Thanks for your inquiry. I would recommend that you discuss your case with an experienced immigration attorney and that you do that now. While I am not here to scare you, my job is to inform you and part of that information would be that you could be placed in removal proceedings if your applications are part of a larger investigation.
At this point it is somewhat difficult to give you an idea of what may or may not happen because I do not know what you submitted and to whom it was submitted. Surprisingly, I have seen much more in the way of people being scammed since I entered private practice than I ever saw when I was working for the INS. And in my time in private practice I have seen many scams operated by both sophisticated and unsophisticated scam artists.
The best way to figure out what can happen or what may happen is to sit with an attorney who can work through these issues with you. The most problematic thing I see here is that if applications were actually sent to Citizenship and Immigration Services, those applications will at some point be reviewed. And if those applications are at some point reviewed, they could be denied and the denials my then lead to you and your spouse being placed in proceedings before a US Immigration Judge.
Sometimes, we have been able to take individuals in a situation like yours and approach the authorities with the problems that you encountered and see if you may be eligible to receive some assistance from the government in return for your part in an investigation. But again whether this can or cannot happen really depends on the circumstances of your case.
From what I can see, both you and your spouse have violated the terms of your visas by not departing the US when your programs on the J-1 visas ended. And while the Department of Homeland Security may not know who you are and where you are right now, you want to be ready if the Department figures it out through a bogus application that you submitted.
Be careful about who you choose to help you in a case like this. There are many attorneys who will classify themselves as immigration attorneys who have absolutely no idea how to back track a scam and how to figure out why things were done the way they were done. A good attorney should be able to ask the right questions to figure out the operation and to give you a plan forward. Getting ahead of a potential problem is the best advice that I could provide to you at this time.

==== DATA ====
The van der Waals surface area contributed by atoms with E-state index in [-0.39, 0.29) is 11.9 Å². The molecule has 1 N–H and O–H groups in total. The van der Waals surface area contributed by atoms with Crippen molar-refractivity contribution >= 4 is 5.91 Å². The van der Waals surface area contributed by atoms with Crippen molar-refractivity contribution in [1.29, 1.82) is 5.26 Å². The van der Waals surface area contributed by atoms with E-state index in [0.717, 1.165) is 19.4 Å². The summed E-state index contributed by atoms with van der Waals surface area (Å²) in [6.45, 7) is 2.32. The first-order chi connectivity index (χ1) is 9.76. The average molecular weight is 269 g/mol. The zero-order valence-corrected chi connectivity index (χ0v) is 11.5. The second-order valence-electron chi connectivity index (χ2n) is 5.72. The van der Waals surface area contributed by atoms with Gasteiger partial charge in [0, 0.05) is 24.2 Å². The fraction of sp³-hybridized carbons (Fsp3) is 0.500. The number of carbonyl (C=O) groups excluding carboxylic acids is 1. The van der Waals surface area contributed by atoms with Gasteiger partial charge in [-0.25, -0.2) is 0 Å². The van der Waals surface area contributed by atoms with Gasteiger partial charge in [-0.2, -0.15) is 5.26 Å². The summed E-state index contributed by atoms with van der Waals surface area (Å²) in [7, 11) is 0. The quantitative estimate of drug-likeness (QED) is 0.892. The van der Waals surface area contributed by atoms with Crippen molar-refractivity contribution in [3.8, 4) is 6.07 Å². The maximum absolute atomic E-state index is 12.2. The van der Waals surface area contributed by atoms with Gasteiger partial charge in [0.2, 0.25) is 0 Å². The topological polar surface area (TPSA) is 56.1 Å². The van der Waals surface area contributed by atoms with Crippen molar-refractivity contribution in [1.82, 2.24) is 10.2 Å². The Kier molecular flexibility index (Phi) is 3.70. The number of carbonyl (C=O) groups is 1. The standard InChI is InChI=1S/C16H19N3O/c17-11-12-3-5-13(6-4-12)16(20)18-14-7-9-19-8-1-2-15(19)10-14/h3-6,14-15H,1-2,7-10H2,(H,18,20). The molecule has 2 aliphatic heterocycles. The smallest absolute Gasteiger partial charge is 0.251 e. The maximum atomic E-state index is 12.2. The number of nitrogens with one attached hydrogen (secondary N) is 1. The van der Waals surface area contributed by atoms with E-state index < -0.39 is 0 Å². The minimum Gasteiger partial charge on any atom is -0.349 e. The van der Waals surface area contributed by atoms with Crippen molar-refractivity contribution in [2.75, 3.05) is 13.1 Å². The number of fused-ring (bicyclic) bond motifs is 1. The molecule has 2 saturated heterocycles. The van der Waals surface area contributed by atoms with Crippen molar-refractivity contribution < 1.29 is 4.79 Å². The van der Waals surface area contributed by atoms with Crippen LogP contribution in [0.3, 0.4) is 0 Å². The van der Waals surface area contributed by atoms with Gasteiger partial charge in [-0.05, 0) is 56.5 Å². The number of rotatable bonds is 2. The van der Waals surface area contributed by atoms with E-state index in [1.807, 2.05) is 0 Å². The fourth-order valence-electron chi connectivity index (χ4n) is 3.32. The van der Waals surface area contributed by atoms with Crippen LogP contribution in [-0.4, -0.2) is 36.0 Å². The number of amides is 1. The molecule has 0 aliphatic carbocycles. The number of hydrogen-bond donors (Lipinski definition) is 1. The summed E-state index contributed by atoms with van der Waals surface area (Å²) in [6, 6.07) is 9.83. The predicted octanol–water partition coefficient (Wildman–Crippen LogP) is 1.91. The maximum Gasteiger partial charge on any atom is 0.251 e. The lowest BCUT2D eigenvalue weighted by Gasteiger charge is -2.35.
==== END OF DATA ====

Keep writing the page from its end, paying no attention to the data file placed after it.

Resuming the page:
And while no one wants to profit from the trouble that you have endured, there is a situation in which you find yourselves and you are much better trying to make an informed decision as to whether something can or should be done rather than hoping that no one will realize there is a problem and just leaving it alone.
I am in the Orlando area and I would welcome an opportunity to review the matter with you. Be careful out there, make good choices and find a good attorney who is there to answer question, to provide guidance and to help. Good luck.Ask a similar question
You applied for a "green card" by accident based on a scam by immigration? Your overstayed your J-1 visa by 8 years? If you are SERIOUS about trying to resolve this problem, you would be wise, a minimum, to seek my legal advice of that of one of my esteemed colleagues. You are NOT going to get your answer here. Each case is very CASE SPECIFIC. If things were that easy, we wouldn't have gone to law school. I can be reached at either (770)955-785 or via e-mail at firstname.lastname@example.org. Hope this helps. Wishing you well. THINK IMMIGRATION - TIME BOB BEER.
This communication does not create an attorney client relationship. If I can be of further assistance, please feel free to contact me at any time at either (770)955-1785 or (678)576-9394 or via e-mail at email@example.com. THINK IMMIGRATION - THINK BOB BEERAsk a similar question
It's hard to respond to this issue, as it is very unclear where or how you applied for a green card -- did you apply to U.S. Citizenship & Immigration Services? Did you get receipt notices? If so, you can check at www.uscis.gov, by entering the receipt number, to see the actual status of anything you might have filed.
If you have filed for something with US CIS, you should consult with an immigration attorney to figure out what exactly you applied for, and where you should go from here.
This is general advice regarding immigration law and is not meant to be taken as specific advice to a particular person or circumstance.Ask a similar question
By the time you read this, ICE could be knocking on your door after having discreetly questioned your neighbors and/or co-workers,etc. On the other hand, it will all come down to if you will be considered a small or big fish in all this scam.. Are you one of the heads, organizers or merely a gullible victim? Only you know the answer to this one. If Immigration set up this "net" to catch up some fish like yourselves, then we've got "entrapment" here, but that won't do you much good, since you are overstays... Tough one, consult with a local immigration lawyer in your area in the privacy of his/her office and not in a public forum such as this, since we are not the only ones to read these postings, am sure.
Behar Intl. Counsel 619.234.5962 Kindly be advised that the answer above is only general in nature cannot be construed as legal advice, given that not enough facts are known. It is your responsibility to retain a lawyer to analyze the facts specific to your particular situation in order to give you specific advice. Specific answers will require cognizance of all pertinent facts about your case. Any answers offered on Avvo are of a general nature only, and are not meant to create an attorney-client relationship.Ask a similar question